CASE 12775 Published on 01.07.2015

Reduction in size of hepatic haemangiomas following chemotherapy


Abdominal imaging

Case Type

Clinical Cases


Nazleen Muhammad Gowdh, Lutfi Kurban, Graham Macdonald

Aberdeen Royal Infirmary
Department of Radiology
Foresterhill AB25 2ZN
Aberdeen, UK

26 years, male

Area of Interest Liver ; Imaging Technique Ultrasound, CT, MR
Clinical History
Two patients with a diagnosis of malignancy (patient A - combined seminomatous and embryonal testicular tumour; patient B - non-Hodgkin's lymphoma and pulmonary adenocarcinoma) with hepatic lesions on staging CT.
Imaging Findings
This report describes two cases. Patient A is a 26-year-old man with combined (seminomatous and embryonal) testicular cancer with metastatic disease (ipsilateral para-aortic lymphadenopathy) on staging CT. Additionally, an indeterminate low-attenuation hepatic lesion was identified, thus raising the suspicion of a hepatic metastasis. Subsequent ultrasound and MRI, however, demonstrated typical imaging characteristics of a haemangioma following which this diagnosis was made. Patient B is a 60-year-old woman with non-Hodgkin’s lymphoma and pulmonary adenocarcinoma. In this case, the patient was known to have hepatic haemangiomas as diagnosed on a triple phase liver CT eight years prior to the diagnosis of malignancy. Both patients underwent chemotherapy (Patient 1 - Bleomycin, Etoposide, Cisplatin (BEP) and Patient 2 - Doxorubicin, Bleomycin, Vinblastine, Dacarbazine (ABVD) and Cyclophosphamide, Doxorubicin, Etoposide, Procarbazine, Prednisone, Bleomycin, Vincristine (BEACOPP) regimes). Follow-up post-chemotherapy imaging demonstrated an unexpected finding of reduction in size of these haemangiomas.
Hepatic haemangiomas are the most common benign hepatic tumour and the second most common hepatic mass after metastasis, with an incidence of 0.4% to 7.3% [1, 2, 3]. Histologically, haemangiomas are composed of large endothelium-lined vascular spaces that are separated by fibrous septa [4]. They are typically asymptomatic but occasionally require surgical intervention [4]. Definitive diagnosis of a haemangioma is made histologically; however, very few cases proceed to a histological diagnosis with 90% of cases diagnosed on CT or MRI [5]. Hepatic haemangiomas are typically of low attenuation on CT and show hypointense T1 signal and hyperintense T2 signal on MRI with characteristic early peripheral nodular enhancement with filling-in on delayed images on both modalities [6, 7]. They can mimic liver metastases, particularly hypervascular metastases [8], with reports of diagnostic dubiety in nearly 10% of patients with hepatic haemangiomas [4].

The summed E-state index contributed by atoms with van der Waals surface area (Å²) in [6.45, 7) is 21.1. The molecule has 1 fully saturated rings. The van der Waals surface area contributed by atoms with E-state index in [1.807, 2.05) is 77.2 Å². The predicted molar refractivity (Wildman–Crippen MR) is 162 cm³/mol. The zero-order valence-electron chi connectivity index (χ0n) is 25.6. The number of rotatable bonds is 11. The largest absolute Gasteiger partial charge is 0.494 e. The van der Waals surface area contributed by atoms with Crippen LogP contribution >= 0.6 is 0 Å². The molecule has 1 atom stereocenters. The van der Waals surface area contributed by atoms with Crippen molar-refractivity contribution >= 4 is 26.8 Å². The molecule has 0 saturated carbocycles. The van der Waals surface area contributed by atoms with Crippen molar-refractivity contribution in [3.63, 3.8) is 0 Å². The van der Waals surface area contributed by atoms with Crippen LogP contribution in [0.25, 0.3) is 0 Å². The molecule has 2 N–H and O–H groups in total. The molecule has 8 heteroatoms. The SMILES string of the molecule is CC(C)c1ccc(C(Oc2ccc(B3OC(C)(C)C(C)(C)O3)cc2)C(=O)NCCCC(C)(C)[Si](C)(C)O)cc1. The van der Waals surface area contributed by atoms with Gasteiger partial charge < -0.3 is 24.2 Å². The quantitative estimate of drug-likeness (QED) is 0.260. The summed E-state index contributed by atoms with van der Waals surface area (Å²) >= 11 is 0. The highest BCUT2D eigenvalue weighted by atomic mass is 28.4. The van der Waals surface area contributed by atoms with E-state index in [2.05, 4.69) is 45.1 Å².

In the case of patient A, the lack of further disseminated disease and typical imaging appearances of the liver lesion favoured the diagnosis of haemangioma over metastasis, hence staging and further management decisions were made accordingly. The unexpected finding of size reduction of the liver lesion after chemotherapy gave rise to doubt about the accuracy of the initial diagnosis. Following multi-disciplinary team discussion, it was felt that there was sufficient clinical confidence about the initial diagnosis, so that yearly MRI follow-up was favoured over the pursuit of a histological diagnosis. In the case of patient B, the presence of previous imaging could not be evaluated and such diagnostic challenges were avoided. Long term follow-up in patient A demonstrated stability of the lesions after chemotherapy with complete resolution of the para-aortic lymphadenopathy while patient B showed progression of disease elsewhere, which she later succumbed to but without significant change in the liver lesions.

While these cases rely on imaging rather than histological diagnoses, similar observations have been reported in cases of ovarian yolk sac tumours and mixed testicular tumours [4, 9] with histologically proven hepatic haemangiomas. It is unclear if the observed size reduction of these lesions relates to surrounding hepatic parenchymal changes in response to chemotherapy [10] or changes to the haemangioma itself [4, 11].

Regardless of the underlying cause, this observation is felt noteworthy due to the common occurrence of both haemangiomas and liver metastases and the potential challenges to clinical management, which could arise as a result.
Differential Diagnosis List
Imaging diagnosis of hepatic haemangiomas
Hepatic metastases
Focal fatty infiltration
Final Diagnosis
Imaging diagnosis of hepatic haemangiomas
Case information
DOI: 10.1594/EURORAD/CASE.12775
ISSN: 1563-4086